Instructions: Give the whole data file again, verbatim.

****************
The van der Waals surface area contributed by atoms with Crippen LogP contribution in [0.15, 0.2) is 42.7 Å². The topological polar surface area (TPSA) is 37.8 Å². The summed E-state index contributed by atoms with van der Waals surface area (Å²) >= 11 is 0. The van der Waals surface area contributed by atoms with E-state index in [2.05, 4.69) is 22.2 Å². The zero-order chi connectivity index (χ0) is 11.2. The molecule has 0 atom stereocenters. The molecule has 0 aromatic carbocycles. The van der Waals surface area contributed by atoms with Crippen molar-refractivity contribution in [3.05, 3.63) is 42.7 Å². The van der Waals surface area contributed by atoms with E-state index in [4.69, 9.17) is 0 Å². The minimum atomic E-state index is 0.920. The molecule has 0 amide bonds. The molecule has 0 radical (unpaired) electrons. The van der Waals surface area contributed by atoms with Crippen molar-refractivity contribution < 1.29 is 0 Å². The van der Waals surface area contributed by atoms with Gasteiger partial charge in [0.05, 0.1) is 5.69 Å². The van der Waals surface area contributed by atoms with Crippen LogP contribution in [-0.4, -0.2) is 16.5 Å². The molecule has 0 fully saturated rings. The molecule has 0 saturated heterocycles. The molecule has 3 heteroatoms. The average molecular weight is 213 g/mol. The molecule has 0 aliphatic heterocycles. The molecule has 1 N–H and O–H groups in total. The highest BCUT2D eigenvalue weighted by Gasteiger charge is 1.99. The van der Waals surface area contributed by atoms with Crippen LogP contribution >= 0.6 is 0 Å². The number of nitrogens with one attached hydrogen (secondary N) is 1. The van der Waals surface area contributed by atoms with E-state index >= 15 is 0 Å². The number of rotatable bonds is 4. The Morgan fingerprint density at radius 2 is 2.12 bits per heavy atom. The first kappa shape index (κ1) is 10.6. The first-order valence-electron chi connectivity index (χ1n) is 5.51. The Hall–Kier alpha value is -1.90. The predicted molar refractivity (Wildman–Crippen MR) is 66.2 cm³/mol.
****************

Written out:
The van der Waals surface area contributed by atoms with Crippen LogP contribution in [0.15, 0.2) is 42.7 Å². The topological polar surface area (TPSA) is 37.8 Å². The summed E-state index contributed by atoms with van der Waals surface area (Å²) >= 11 is 0. The van der Waals surface area contributed by atoms with E-state index in [2.05, 4.69) is 22.2 Å². The zero-order chi connectivity index (χ0) is 11.2. The molecule has 0 atom stereocenters. The molecule has 0 aromatic carbocycles. The van der Waals surface area contributed by atoms with Crippen molar-refractivity contribution in [3.05, 3.63) is 42.7 Å². The van der Waals surface area contributed by atoms with E-state index in [4.69, 9.17) is 0 Å². The minimum atomic E-state index is 0.920. The molecule has 0 amide bonds. The molecule has 0 radical (unpaired) electrons. The van der Waals surface area contributed by atoms with Crippen molar-refractivity contribution < 1.29 is 0 Å². The van der Waals surface area contributed by atoms with Gasteiger partial charge in [0.05, 0.1) is 5.69 Å². The van der Waals surface area contributed by atoms with Crippen LogP contribution in [-0.4, -0.2) is 16.5 Å². The molecule has 0 fully saturated rings. The molecule has 0 saturated heterocycles. The molecule has 3 heteroatoms. The average molecular weight is 213 g/mol. The molecule has 0 aliphatic heterocycles. The molecule has 1 N–H and O–H groups in total. The highest BCUT2D eigenvalue weighted by Gasteiger charge is 1.99. The van der Waals surface area contributed by atoms with Crippen LogP contribution >= 0.6 is 0 Å². The number of nitrogens with one attached hydrogen (secondary N) is 1. The van der Waals surface area contributed by atoms with E-state index >= 15 is 0 Å². The number of rotatable bonds is 4. The Morgan fingerprint density at radius 2 is 2.12 bits per heavy atom. The first kappa shape index (κ1) is 10.6. The first-order valence-electron chi connectivity index (χ1n) is 5.51. The Hall–Kier alpha value is -1.90. The predicted molar refractivity (Wildman–Crippen MR) is 66.2 cm³/mol.